By Marc Jones
LONDON, Jan 11 (Reuters) - Sales of 'Panda' bonds in China
slumped almost 40 percent last year as Beijing's tighter money
transfer rules and rising market borrowing costs reduced their
appeal, but there are some signs sales may get a modest bounce
According to data from JP Morgan, Panda issuance dropped to
71 billion yuan ($11 billion) last year from 116 billion yuan in
2016 - when it saw an almost nine-fold increase.
Emerging market strategist Ying Gu at JP Morgan attributed
the plunge to several factors, all related to China's recent
efforts to rein in more unruly areas of credit growth.
Calling it a "bear market circumstance" Gu said higher bond
yields - or borrowing costs - in Chinese debt markets had
"trimmed the attractiveness" of Panda bonds for foreign issuers
who had previously been drawn in by their low funding costs.
Benchmark money market rates spiked
to almost 5 percent, their highest since 2015, late last year. A
clampdown, or in his words some "policy tightening", on selected
Panda bond issuers also had a negative impact, Gu said.
The strong growth in the Panda bond market in 2015 and 2016
was driven mostly by banks, real estate companies and overseas
subsidiaries of Chinese companies.
Other than Daimler, HSBC and Standard Chartered, though, few
were uniquely foreign. Strict currency outflow controls put in
place by Beijing also complicates repatriation of profits for
foreign investors, another big minus for Panda bonds.
There are some hopes though that the restrictions could be
loosened this year if the yuan can avoid the kind of lurches it
saw in 2015 and 2016 when worries about the health of China's
Signs have been tentatively encouraging. The Washington
DC-based IIF said this week that net capital outflows from China
were expected to have been a relatively modest $60 billion last
year compared with $640 billion in 2016.
"I hear that 2018 is when we are going see a push on that
(easing currency control)," said Isabelle Laurent, the head of
funding at international development bank, the EBRD, that China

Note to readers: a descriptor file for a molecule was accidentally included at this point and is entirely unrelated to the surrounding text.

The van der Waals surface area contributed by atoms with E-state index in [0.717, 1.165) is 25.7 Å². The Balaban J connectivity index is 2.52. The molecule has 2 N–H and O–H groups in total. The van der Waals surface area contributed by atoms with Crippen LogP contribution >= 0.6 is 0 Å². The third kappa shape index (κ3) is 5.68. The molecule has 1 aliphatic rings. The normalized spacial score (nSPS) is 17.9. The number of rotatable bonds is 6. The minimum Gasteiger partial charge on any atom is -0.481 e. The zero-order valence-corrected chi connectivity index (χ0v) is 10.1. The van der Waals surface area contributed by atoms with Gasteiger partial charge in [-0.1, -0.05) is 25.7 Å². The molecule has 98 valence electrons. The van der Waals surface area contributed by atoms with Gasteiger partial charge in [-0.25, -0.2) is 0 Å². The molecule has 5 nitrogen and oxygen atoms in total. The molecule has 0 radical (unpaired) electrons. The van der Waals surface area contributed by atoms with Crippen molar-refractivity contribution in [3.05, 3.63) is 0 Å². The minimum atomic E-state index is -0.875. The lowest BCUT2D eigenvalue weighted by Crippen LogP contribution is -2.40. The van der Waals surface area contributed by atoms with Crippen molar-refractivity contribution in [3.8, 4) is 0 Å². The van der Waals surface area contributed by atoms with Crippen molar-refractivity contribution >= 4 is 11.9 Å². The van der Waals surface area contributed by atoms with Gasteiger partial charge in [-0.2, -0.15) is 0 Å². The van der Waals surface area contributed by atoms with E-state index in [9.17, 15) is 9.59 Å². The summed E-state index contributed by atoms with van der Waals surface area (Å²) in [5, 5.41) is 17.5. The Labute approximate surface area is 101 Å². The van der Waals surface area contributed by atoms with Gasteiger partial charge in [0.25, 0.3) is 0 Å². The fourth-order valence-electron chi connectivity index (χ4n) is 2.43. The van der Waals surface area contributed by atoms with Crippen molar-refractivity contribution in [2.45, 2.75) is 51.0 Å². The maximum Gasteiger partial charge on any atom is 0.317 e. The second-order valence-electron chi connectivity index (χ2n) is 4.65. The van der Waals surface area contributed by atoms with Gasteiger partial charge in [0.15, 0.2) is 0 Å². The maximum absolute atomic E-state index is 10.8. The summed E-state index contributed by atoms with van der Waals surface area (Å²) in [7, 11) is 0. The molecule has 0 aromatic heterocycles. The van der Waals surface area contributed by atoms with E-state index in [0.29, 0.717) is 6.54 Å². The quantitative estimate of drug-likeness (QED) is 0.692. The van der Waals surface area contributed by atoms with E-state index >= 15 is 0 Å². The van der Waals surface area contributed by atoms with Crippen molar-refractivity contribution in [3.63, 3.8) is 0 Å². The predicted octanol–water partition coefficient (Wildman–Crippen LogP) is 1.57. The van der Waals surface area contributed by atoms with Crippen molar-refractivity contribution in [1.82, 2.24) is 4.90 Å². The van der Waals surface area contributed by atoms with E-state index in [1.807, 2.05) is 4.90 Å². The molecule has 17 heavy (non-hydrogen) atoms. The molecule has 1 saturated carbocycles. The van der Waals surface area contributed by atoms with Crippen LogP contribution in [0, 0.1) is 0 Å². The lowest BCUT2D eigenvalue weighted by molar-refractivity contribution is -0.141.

is now a shareholder of.
"The view is 2018 is likely to be the year where there's
going to be greater flexibility."
JP Morgan's Gu also sees some improvement ahead. Hungary
sold a 1 billion yuan Panda bond in 2017, following Poland and
Korea in 2016. The Philippines has signalled it will do so this
year, and Portugal has made similar noises.
"Going into 2018, we see a modest rebound of Panda bond
issuance with full year forecast at 90 billion yuan ($14
billion)," Gu said.
Although the headwinds for the Panda bond market will still
be there, he expects more stability in the Chinese bond market
which should help rekindle demand.
Beijing has also started simplifying Panda bond rules for
government, financial institution and corporate issuers from
countries supporting its ambitious "One Belt, One Road"
infrastructure plan. Big development banks could benefit from
these changes, too.
"This could provide further impetus for the development of
the Panda bond market this year," Gu said.
The Panda market's popularity has coincided with a decline
in sales of dim sum bonds - yuan debt sold offshore in markets
such as Hong Kong or London.
Gu did not provide figures for dim sum bond issuance, but
ThomsonReuters data shows sales worth $6.42 billion last year -
less than a third of 2016 volumes and a fraction of what they
were in 2014.
($1 = 6.5055 Chinese yuan renminbi)
(Additional reporting by Fanny Potkin; Editing by Hugh Lawson)
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